This is a drill that teaches aggresive rebounding and shooting the shot after the ball is rebounded. Also a good lesson for squaring up to the basket and giving head and shoulder fakes.
I have run this drill with 5th and 6th graders and they love it. It is one of thier favorite drills. They will beg to do it and their aggressive rebounding breaks out in the games.
Divide players up according to size and/or position. Each group of players should have an individual basket and a coach or manager with each group. The drill starts off with everyone underneath the basket getting ready for good box out position. The coach or manager then shoots the ball and as the shot goes up, it's every man for themselves to try and get the rebound. When a player grabs the rebound, all other players then become defenders and surround the rebounder.
The rebounder's job is to take the ball back up, under control and score. The defenders job is to distract and even foul the shooter so as not to score. If the rebounder/shooter scores they are awarded a point. This continues until one of the players gets three points. When a player gets 3 points, he then chooses the 'punishment' that the rest of the group must get, (ex. push-ups, sit-ups, sprints, etc.).
If the ball is rebounded outside of a reasonably close distance from the basket, it is quickly passed back out to the coach and the drill continues. The same thing goes for if the coach should happen to accidently make the basket.
Minimum of 3
Younger players will have a tendency to just throw the ball back up to the basket in order to avoid contact. Make sure that the shooter resets themselves before taking the ball back up.
One could instruct the player to give a few head and shoulder fakes to get the defense in the air and then shoot.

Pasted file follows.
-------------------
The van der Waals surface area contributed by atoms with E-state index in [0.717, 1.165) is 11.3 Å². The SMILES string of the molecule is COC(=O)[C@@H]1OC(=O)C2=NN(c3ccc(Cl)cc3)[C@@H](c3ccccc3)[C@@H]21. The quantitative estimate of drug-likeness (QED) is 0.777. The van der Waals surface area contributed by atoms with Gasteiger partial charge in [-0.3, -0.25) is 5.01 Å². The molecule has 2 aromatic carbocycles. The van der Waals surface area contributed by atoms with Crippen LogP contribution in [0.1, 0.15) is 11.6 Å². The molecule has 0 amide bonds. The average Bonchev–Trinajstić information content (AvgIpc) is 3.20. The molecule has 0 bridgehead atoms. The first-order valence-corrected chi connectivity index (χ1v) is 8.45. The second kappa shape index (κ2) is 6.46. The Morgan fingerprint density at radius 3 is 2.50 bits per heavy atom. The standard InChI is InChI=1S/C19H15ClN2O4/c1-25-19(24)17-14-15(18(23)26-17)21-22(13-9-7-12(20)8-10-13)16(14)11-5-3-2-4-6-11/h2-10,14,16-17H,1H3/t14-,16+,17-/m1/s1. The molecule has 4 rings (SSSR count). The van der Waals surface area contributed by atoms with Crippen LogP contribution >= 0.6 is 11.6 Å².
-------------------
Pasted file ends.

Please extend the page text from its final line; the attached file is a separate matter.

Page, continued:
If the ball is out far enough or clear underneath the basket instruct the player to make use of the power dribble.
Make sure the players are boxing out another and not going over the back or commiting fouls while rebounding.
Watch to make sure that the drill is kept under control.
The action can get pretty physical at times. Players can usually feel about how far they can go without hurting the other player and they tend to control the action themselves, but there may be the occasional elbow while rebounding. As long as I have been doing this drill (about 6 years), never has anyone got hurt that they couldn't continue the drill.
Younger kids will love this because it gives them a chance to be aggressive.
When someone in the group gets 3 points, make the ones in the group with the least number or rebounds (probably 0) run a sprint and then sit out. Keep doin this until you come up with an overall winner. The action will get very competitive once it is down to two players and the rest of the team will start to cheer for the players.
Require head and shoulder fakes before shooting.
Make those who commit over the back violations do a sprint or if they have any, take points away.
Rebounding and Putbacks
This basketball drill is licensed under a Creative Commons License. This drill is from Pål Degerstrøm at www.degerstrom.com/basketball.